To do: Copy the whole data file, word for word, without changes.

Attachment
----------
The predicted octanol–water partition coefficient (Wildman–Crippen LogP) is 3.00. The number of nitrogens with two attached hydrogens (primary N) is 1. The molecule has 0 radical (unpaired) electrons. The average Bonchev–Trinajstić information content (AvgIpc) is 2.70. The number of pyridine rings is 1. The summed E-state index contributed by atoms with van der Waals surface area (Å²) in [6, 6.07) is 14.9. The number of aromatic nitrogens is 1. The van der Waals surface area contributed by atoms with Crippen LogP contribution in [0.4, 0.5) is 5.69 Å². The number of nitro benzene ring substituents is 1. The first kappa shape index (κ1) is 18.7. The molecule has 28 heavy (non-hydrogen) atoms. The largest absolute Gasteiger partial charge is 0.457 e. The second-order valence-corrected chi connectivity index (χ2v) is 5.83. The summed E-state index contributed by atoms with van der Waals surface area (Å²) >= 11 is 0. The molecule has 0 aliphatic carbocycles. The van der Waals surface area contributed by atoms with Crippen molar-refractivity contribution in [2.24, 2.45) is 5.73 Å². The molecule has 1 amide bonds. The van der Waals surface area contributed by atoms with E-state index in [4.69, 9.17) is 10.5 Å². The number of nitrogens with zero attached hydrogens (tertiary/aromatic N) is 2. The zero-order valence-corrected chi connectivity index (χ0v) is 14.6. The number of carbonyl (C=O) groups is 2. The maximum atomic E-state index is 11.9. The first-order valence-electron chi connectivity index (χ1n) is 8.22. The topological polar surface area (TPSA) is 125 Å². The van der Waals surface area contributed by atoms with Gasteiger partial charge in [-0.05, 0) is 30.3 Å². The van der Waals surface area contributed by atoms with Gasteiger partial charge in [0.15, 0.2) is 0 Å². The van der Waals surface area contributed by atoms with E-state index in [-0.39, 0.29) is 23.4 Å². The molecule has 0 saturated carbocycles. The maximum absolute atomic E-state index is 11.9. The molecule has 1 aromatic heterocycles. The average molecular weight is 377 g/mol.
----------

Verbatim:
The predicted octanol–water partition coefficient (Wildman–Crippen LogP) is 3.00. The number of nitrogens with two attached hydrogens (primary N) is 1. The molecule has 0 radical (unpaired) electrons. The average Bonchev–Trinajstić information content (AvgIpc) is 2.70. The number of pyridine rings is 1. The summed E-state index contributed by atoms with van der Waals surface area (Å²) in [6, 6.07) is 14.9. The number of aromatic nitrogens is 1. The van der Waals surface area contributed by atoms with Crippen LogP contribution in [0.4, 0.5) is 5.69 Å². The number of nitro benzene ring substituents is 1. The first kappa shape index (κ1) is 18.7. The molecule has 28 heavy (non-hydrogen) atoms. The largest absolute Gasteiger partial charge is 0.457 e. The second-order valence-corrected chi connectivity index (χ2v) is 5.83. The summed E-state index contributed by atoms with van der Waals surface area (Å²) >= 11 is 0. The molecule has 0 aliphatic carbocycles. The van der Waals surface area contributed by atoms with Crippen molar-refractivity contribution in [2.24, 2.45) is 5.73 Å². The molecule has 1 amide bonds. The van der Waals surface area contributed by atoms with E-state index in [4.69, 9.17) is 10.5 Å². The number of nitrogens with zero attached hydrogens (tertiary/aromatic N) is 2. The zero-order valence-corrected chi connectivity index (χ0v) is 14.6. The number of carbonyl (C=O) groups is 2. The maximum atomic E-state index is 11.9. The first-order valence-electron chi connectivity index (χ1n) is 8.22. The topological polar surface area (TPSA) is 125 Å². The van der Waals surface area contributed by atoms with Gasteiger partial charge in [-0.05, 0) is 30.3 Å². The van der Waals surface area contributed by atoms with Gasteiger partial charge in [0.15, 0.2) is 0 Å². The van der Waals surface area contributed by atoms with E-state index in [-0.39, 0.29) is 23.4 Å². The molecule has 0 saturated carbocycles. The maximum absolute atomic E-state index is 11.9. The molecule has 1 aromatic heterocycles. The average molecular weight is 377 g/mol.